Schlumberger

Technical Paper: An Integrated Reservoir Simulation-Geomechanical Study on Feasibility of CO2 Storage in M4 Carbonate Reservoir, Malaysia

Society: Other
Paper Number: 15029
Presentation Date: 2012
 

Abstract

The M4 Field is located north of Central Luconia Province in the Sarawak Basin, East Malaysia. The reservoir is approximately 2000 m below sea-level where the water depth is approximately 120m. An integrated geomechanical study for CO2 geological storage has been conducted to evaluate the feasibility of injecting and storing CO2 in the M4 depleted carbonate gas reservoir. The storage feasibility of M4 reservoir is impacted by interaction of the reservoir rock with carbonic acid formed by dissolution of injected CO2 in the water which has risen close to the cap-rock. The geomechanical study needs to assess the risk of CO2 leakage from the reservoir due to degradation of the integrity of the cap-rock by the injection operations, and interaction of the injected CO2 and carbonic acid with the cap and reservoir rocks.

A scope of work incorporating data review and integration, downhole log and image interpretation, 1-D in-situ stress and pore pressure analyses, rock property determination and 3-D coupled reservoir geomechanical modeling was conducted. In addition, laboratory rock mechanics tests and petrophysical measurements were conducted on core samples before and after injection of CO2 saturated brine solution, and the results were used to develop material strength, elastic and petrophysical property degradation models due to carbonic acid-carbonate interaction. A coupled geomechanical modeling was subsequently performed, which incorporates reservoir pressure and CO2 saturation from dynamic simulation, and subsequent changes in effective stress and the associated changes in porosity and permeability are calculated by a geomechanical modeler which were then passed back to the dynamic reservoir simulation. In addition, modifications were also made to geomechanical and petrophysical rock properties based on the carbonic acid-carbonate interaction degradation models.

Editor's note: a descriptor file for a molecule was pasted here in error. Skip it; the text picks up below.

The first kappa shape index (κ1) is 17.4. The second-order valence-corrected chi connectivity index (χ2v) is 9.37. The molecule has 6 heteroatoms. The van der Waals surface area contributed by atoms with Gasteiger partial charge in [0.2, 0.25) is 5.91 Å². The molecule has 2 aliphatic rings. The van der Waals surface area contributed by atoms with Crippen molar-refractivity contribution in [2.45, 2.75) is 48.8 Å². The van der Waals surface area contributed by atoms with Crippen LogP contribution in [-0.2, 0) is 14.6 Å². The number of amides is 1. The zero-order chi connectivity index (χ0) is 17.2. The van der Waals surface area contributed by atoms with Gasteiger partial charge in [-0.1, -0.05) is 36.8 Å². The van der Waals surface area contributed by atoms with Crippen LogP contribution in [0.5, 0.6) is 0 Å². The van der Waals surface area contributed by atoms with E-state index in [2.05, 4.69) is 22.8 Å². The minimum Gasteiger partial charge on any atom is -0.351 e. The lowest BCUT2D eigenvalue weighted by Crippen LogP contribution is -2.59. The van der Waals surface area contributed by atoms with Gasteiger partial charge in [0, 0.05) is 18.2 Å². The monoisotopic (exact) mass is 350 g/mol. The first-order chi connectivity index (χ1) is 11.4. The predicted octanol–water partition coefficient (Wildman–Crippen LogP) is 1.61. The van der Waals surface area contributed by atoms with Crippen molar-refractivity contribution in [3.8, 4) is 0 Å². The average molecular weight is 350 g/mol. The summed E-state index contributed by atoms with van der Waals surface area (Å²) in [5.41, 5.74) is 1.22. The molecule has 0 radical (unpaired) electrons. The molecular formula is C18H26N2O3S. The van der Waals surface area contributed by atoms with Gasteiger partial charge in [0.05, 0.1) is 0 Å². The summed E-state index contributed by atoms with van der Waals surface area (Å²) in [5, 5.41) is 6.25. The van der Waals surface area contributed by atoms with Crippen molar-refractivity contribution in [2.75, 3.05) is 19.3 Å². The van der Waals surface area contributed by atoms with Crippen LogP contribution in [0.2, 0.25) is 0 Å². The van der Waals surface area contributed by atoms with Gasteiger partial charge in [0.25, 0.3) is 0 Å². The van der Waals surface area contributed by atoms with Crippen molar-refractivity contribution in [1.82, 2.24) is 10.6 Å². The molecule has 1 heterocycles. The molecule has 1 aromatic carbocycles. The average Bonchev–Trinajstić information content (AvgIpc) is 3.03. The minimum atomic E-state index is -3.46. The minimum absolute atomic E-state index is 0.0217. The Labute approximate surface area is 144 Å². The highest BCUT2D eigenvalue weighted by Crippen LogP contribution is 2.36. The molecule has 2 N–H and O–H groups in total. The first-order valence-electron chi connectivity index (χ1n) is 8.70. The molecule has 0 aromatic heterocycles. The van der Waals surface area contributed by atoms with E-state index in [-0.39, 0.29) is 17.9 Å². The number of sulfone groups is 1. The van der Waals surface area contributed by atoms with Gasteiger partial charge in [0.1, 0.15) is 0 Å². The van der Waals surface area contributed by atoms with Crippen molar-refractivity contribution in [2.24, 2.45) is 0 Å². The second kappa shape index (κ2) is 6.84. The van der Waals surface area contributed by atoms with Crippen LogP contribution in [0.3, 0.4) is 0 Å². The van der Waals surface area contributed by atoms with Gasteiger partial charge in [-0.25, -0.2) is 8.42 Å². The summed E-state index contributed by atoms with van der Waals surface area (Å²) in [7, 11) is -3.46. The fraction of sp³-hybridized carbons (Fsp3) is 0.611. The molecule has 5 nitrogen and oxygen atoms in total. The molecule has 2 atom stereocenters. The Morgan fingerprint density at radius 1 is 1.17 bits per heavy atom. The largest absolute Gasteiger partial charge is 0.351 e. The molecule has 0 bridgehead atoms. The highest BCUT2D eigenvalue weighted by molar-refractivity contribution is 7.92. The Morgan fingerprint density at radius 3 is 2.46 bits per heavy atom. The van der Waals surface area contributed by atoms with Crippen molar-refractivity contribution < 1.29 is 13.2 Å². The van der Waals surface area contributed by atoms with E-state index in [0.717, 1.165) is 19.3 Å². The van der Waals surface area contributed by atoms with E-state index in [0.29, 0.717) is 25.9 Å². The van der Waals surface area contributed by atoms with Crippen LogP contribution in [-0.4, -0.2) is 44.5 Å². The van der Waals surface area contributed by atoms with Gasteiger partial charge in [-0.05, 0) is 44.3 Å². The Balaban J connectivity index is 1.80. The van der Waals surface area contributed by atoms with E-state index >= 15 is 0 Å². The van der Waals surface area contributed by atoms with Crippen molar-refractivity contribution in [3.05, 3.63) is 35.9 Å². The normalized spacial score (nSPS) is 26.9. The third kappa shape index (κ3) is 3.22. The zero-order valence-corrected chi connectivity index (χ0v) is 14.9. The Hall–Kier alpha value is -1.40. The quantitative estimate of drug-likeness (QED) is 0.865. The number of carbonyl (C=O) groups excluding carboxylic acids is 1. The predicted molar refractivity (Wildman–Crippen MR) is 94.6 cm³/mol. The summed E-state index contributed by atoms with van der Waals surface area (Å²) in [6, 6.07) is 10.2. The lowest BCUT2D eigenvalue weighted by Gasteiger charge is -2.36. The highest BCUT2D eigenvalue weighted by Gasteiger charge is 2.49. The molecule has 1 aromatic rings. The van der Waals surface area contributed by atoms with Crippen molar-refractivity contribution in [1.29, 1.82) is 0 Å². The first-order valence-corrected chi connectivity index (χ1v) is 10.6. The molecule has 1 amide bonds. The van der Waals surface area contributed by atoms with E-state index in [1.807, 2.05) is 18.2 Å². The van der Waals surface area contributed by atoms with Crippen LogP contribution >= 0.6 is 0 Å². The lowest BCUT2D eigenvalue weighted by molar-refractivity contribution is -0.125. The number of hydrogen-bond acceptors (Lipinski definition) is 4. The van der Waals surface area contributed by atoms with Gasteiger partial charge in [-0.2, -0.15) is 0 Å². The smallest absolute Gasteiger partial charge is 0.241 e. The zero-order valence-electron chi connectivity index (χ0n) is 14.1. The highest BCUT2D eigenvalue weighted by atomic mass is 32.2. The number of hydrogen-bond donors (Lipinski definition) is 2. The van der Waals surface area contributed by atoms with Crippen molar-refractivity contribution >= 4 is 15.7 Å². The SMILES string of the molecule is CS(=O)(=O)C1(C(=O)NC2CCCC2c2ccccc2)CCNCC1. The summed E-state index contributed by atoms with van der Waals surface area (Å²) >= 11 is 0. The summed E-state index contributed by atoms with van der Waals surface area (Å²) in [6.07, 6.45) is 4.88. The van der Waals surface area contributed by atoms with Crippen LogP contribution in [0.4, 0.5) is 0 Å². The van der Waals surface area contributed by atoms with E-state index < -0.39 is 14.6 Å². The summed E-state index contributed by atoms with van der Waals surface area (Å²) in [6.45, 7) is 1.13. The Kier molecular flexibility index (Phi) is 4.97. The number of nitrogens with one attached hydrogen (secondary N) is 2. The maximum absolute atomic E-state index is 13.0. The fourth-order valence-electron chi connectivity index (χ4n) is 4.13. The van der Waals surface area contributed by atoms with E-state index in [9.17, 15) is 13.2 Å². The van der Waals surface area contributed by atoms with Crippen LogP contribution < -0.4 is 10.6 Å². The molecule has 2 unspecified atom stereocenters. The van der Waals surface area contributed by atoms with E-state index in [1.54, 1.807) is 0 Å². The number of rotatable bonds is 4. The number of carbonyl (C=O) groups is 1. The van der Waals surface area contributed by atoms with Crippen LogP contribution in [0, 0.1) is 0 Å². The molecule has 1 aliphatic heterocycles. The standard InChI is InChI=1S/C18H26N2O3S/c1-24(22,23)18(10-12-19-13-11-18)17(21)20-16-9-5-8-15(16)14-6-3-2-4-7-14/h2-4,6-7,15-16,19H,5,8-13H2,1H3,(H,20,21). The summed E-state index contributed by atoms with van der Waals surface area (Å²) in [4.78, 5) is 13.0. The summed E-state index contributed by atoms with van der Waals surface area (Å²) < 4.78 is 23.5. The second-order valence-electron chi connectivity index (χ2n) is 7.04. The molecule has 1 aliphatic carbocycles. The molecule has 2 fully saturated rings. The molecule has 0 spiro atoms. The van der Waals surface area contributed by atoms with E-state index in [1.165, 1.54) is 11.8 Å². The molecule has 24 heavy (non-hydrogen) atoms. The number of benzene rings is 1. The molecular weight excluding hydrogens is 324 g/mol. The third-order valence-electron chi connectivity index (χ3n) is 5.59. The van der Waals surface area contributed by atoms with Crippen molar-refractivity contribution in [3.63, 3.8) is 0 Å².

The paper describes the staged works from 1-D Mechanical Earth Model construction to comprehensive laboratory rock mechanics testing, 3-D geomechanical model construction, pre-production stress modeling and various injection scenario predictions. Examples of key results and utilization of the results and findings from the geomechanical study to develop recommendations for optimizing the CO2 injection and storage in the M4 Field in order to achieve optimal geological storage management and direct cost savings will be presented and discussed.

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